Rating: 8 out of 10.

Curren$y – Still Stoned On Ocean: Review

Over the past month, hip-hop has remained predominantly dry — there have been two great albums and others that teeter between good and dull. Unfortunately, a lot of the dryness has come from big-name artists who delivered mediocrity since the end of August. From Drake’s Certified Lover Boy to Meek Mill’s Expensive Pain, the onslaught has left my brain feeling numb from empty verses with poor executions. And sometimes, you want to kick back and relax to music that embodies relaxing moods. So for the tokers, Curren$y has released his 12th LP, Still Stoned On Ocean, a follow-up to the 2016’s Stoned On Ocean — he delivers an elegant blend of witty-introspective raps on production, sounding like the producers were making them beachside. Still Stoned On Ocean is what some rap fans may need as a break from big releases.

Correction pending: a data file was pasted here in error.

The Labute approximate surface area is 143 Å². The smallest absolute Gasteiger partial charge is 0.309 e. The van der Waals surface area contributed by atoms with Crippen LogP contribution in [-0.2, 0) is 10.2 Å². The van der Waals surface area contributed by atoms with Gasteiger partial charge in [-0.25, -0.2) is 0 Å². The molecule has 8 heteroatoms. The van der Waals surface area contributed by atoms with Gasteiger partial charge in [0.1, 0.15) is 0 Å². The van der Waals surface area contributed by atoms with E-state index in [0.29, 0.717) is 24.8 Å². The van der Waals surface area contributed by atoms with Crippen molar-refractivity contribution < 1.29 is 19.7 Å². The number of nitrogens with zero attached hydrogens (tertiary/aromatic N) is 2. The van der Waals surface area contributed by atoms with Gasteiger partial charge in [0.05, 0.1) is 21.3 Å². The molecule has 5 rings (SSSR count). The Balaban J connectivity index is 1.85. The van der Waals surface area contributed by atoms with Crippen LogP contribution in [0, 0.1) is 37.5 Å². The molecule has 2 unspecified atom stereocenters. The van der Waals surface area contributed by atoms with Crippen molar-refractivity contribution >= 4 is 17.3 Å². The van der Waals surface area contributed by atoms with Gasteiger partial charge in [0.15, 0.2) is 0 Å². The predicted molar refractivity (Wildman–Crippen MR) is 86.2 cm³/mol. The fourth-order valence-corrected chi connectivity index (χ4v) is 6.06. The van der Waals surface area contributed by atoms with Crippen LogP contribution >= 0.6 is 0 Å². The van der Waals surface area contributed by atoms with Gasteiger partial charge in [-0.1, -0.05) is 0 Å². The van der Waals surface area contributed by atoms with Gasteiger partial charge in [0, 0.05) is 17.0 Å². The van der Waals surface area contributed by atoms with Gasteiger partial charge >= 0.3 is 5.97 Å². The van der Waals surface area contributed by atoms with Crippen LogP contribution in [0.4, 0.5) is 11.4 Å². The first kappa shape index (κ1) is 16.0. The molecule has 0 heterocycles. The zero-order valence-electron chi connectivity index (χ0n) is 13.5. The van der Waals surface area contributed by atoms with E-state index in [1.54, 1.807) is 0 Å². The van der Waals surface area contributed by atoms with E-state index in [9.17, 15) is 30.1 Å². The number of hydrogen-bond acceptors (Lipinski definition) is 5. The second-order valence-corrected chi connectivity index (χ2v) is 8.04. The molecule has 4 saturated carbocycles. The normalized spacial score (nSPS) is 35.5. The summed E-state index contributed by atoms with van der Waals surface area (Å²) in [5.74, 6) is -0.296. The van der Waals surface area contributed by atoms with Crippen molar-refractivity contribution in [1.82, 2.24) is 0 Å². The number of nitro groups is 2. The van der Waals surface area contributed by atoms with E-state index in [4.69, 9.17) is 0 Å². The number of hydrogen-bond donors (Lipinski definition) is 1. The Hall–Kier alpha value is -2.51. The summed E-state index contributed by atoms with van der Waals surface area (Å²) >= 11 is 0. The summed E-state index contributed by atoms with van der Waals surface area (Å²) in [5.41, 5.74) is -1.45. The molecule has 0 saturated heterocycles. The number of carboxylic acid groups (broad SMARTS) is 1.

A release by Curren$y is extra value in their musical wallet. Curren$y is consistent, with every project delivering at worst four to five new songs to add an ever-growing discography, specifically when he works with a producer. It isn’t always the case, as one could have someone specific mixing the project. Still Stoned On Ocean is mixed by Dre, half of Miami Hip-Hop producers Cool & Dre, giving the project a needed gloss — transporting us to a calm area. Despite Curren$y’s reflective nature, he takes you to cloud 9 with dreamy production and kick-back flows. As it repeats, you’re taking in the lyrics and the simple-elevated meaning behind them. Though the subject matter is the least of Curren$y’s worries, he makes sure the rhymes stay tight and letting Dre take control.